From 40 years ago: The push to land a new Ford plant

The news that Ford would build a plant in Ontario was welcome to many on this side of the border, but upset those who lost out in the U.S.

Deal left U.S. upset, but Ottawa and Queen's Park bickered and battled to make it happen

A worker is seen inside the Essex Engine Plant in 2003, a quarter century after government investment helped establish its presence. (Carlos Osorio/Associated Press)

Forty years ago, Ontario learned it would be home to a new Ford engine plant, after two levels of government provided millions of dollars to lure the automaker's investment north of the border.

But it wasn't an easy deal to bring to fruition, as the governments found it hard to agree on a game plan.

These clips from The National in June of 1978, explain the background on the Ford plant situation. 0:32

The chance to bring new, well-paying automotive jobs north of the border left the Canadian and Ontario governments eager to see the Ford plant sitting on Canadian soil.

'Ford knows it has the upper hand'

But the opportunity wouldn't come cheap: Ford initially sought $30 million, but would eventually end up seeking — and receiving — more than double that figure.

"In this time of high unemployment, Ford knows it has the upper hand," reporter Peter Murphy explained to viewers on The National, in June of 1978.

The automaker said the money was necessary to account for higher costs for going with the Canadian site, rather than expanding an existing one in Ohio.

Not 'at any cost'

Weeks before Ford made it official that it would go with Ontario, Ottawa and Queen's Park weren't in agreement on how much cash they would each put forward.

"We're not prepared to get into the bidding game at any cost," said prime minister Pierre Trudeau, when speaking about the situation at the end of June.

In June of 1978, Ottawa and the Ontario government openly disagreed on how much each side should pay to help lure a Ford plant to the province. 1:18

The federal government did not want to provide more than half the funds, according to the June 30, 1978 report from The National seen above. Yet Ontario's government only wanted to pay for one-third of these funds, at that point.

'$30 million on the table'

Ford's Essex Engine Plant, seen here in a 2006 file photo, ended up in Ontario after two levels of government provided incentives to the automaker. (Craig Glover/Canadian Press)

"I don't suppose this is the place to negotiate with Ford, but it's certainly a place to set the record straight on Ontario and Ottawa relations," Trudeau said.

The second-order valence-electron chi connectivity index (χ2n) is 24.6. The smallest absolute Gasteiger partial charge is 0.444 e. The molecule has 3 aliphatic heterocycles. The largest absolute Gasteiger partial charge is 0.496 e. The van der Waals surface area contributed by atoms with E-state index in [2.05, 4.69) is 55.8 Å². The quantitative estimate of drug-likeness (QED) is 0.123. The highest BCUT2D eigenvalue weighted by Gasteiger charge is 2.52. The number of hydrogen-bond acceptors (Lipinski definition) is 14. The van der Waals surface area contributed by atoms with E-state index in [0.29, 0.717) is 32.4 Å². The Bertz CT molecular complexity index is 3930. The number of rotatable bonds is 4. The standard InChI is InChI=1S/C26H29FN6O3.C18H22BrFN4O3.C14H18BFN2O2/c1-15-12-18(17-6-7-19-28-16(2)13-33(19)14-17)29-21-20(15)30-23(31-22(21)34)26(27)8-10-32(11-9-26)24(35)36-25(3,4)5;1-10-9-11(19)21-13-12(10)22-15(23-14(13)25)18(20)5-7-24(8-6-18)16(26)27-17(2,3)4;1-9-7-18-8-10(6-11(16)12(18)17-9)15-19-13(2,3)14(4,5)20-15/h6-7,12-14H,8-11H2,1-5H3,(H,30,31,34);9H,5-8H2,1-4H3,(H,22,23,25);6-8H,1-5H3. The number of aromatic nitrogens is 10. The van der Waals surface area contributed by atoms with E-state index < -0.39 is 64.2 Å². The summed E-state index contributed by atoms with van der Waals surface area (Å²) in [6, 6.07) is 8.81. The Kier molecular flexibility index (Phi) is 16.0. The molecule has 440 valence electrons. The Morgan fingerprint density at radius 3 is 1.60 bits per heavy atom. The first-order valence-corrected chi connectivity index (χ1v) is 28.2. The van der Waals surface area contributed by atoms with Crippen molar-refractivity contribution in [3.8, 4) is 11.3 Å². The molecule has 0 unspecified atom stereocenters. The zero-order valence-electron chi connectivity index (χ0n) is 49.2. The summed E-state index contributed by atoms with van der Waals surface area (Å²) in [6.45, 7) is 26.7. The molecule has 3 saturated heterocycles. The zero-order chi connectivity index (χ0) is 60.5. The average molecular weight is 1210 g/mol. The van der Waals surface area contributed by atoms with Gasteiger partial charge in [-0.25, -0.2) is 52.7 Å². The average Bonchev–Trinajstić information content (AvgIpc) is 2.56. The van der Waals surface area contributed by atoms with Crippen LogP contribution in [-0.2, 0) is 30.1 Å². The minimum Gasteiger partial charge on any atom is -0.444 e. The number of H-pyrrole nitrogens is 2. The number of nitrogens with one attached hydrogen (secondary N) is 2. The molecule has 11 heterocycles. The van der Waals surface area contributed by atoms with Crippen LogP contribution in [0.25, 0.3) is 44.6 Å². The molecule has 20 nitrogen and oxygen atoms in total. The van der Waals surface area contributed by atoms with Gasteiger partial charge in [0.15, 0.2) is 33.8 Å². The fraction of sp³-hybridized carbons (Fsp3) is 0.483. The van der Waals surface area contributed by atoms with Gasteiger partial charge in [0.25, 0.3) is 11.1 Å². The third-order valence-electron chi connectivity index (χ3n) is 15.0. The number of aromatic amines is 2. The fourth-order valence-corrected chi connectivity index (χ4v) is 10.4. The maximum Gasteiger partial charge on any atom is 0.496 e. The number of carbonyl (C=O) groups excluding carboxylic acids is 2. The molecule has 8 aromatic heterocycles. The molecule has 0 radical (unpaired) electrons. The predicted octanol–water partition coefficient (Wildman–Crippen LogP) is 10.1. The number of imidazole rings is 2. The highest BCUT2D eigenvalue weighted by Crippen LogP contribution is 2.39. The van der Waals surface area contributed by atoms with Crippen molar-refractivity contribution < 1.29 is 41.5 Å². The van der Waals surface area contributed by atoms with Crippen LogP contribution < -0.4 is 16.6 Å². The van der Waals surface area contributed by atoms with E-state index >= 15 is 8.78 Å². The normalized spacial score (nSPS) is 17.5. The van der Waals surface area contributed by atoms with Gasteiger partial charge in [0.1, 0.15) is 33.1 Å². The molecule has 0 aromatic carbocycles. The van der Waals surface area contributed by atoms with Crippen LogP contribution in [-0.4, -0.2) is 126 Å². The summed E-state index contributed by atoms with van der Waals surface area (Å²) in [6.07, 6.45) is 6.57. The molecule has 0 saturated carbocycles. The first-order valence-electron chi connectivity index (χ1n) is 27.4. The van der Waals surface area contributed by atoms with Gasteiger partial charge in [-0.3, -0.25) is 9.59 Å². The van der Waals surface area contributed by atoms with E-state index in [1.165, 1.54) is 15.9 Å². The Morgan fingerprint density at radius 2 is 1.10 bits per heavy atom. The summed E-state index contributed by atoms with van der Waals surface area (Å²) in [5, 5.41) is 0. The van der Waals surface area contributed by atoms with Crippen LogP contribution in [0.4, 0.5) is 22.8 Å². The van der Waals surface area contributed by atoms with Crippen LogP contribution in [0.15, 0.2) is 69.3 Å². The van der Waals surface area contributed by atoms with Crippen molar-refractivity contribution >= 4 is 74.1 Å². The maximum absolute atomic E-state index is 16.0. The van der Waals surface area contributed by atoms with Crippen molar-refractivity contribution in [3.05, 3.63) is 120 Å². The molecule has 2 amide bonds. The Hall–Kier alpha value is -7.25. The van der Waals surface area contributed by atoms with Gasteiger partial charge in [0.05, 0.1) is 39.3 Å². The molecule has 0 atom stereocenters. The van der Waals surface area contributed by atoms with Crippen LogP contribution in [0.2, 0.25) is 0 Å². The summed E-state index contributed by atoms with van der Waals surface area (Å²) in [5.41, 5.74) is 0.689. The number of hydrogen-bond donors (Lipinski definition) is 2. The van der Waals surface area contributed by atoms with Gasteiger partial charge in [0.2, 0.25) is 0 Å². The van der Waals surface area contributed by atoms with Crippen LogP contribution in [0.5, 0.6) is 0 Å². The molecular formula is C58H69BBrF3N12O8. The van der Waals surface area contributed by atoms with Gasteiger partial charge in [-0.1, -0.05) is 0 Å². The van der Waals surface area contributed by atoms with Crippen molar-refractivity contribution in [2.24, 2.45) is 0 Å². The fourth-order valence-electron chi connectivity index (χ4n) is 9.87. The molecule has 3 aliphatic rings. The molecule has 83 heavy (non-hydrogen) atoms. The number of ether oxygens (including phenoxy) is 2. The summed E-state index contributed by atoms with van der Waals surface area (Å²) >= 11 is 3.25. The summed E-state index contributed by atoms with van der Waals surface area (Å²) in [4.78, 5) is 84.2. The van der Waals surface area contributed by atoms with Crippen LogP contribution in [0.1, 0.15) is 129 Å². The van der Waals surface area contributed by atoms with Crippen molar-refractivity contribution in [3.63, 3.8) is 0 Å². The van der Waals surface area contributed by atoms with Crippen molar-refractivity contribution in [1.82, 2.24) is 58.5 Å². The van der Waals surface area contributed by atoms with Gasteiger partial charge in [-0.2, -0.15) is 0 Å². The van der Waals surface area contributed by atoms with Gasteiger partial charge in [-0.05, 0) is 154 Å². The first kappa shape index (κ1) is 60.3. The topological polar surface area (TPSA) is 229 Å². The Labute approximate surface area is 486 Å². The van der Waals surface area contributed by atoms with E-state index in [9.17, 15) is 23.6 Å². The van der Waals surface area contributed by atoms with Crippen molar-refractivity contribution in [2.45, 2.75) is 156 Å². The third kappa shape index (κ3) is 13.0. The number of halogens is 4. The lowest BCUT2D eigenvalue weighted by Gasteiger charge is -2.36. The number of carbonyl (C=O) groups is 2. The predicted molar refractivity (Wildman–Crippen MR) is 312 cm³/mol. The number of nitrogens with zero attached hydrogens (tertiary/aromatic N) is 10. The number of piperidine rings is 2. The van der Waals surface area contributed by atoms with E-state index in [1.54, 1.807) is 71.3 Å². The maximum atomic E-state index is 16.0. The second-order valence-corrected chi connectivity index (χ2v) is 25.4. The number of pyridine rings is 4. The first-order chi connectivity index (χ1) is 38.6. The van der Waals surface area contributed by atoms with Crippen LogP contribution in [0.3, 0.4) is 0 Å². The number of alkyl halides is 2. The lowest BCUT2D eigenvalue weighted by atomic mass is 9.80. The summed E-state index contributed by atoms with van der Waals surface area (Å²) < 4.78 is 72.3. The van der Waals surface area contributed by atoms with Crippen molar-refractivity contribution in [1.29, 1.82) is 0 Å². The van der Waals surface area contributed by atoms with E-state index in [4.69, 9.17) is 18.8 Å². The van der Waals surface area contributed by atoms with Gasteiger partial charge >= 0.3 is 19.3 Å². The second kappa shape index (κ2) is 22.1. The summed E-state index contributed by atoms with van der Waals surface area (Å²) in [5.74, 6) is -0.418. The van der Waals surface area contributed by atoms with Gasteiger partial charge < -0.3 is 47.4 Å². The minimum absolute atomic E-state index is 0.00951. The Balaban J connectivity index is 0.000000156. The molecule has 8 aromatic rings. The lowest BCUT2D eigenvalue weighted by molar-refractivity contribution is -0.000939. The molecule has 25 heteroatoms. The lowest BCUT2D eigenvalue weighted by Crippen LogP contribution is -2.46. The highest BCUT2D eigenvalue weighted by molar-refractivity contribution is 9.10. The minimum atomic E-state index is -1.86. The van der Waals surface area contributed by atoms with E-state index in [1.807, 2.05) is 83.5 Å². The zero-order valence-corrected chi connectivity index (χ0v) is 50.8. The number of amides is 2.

"We're the guys who put the $30 million on the table and have been trying to get Ford here for many months, at a time when the Ontario government was dragging its feet. Full stop."

The two governments were said to be continuing discussions on the matter, despite the daylight between them.

$68 million got it done

On Aug. 3, 1978, however, the public would learn that Ford's new $535-million plant would be built in Ontario. 

To get the result they were looking for, the two levels of government were providing $68 million — $40 million of which, came from Ottawa.

Industry Minister Jack Horner, seen here in a 1977 file photo along side Prime Minister Pierre Trudeau, said Ottawa was not "running around with a satchel full of money." (Chuck Mitchell/Canadian Press)

"I would not say we are running around with a satchel full of money, but we are trying to promote industry and development in all parts of Canada," said then-Industry Minister Jack Horner, after the deal was done.

Deal upset state-side neighbours

Because the plant was to be built in Ontario, that meant the investment from Ford wouldn't head south — and that upset Canada's biggest trading partner, who objected to the federal and provincial governments' actions.

Major government incentives encourage Ford to build a huge new plant in Ontario. 3:27

"For Canada, the Ford Motor victory already looks to be short-lived," the CBC's Jeff Carruthers reported, as heard in the radio report above. "The United States has already made it clear it doesn't like this sort of business going on, especially when it loses." 

Furthermore, U.S. officials formally registered their displeasure with the deal with Ottawa.

"The United States wanted to make the point that Canada now owes the U.S. something, that Canada will have to pay for the Ford victory, probably sooner rather than later," Carruthers said in his report.

'A blatant bribe'

Some U.S. legislators viewed the Ford arrangement as "a blatant bribe," according to a report that Russ Patrick filed for The National a few days after the deal was made public.

Some U.S. legislators saw the incentives offered to Ford as being "a blatant bribe." 0:47

In the fall of 1978, Trudeau would visit the land where the new plant would sit in Windsor, Ont.

As heard in the report below from October of 1978, Trudeau and government officials touted the fact the new plant would provide some 2,600 jobs when it became operational, along with "thousands" of additional spinoff jobs.

Pierre Trudeau visited the Windsor-area Ford plant for its inauguration in the fall of 1978. 0:30

The plant started operating in 1981. It still exists today — though Ford did shut it down briefly, as part of a restructuring at the company just over a decade ago.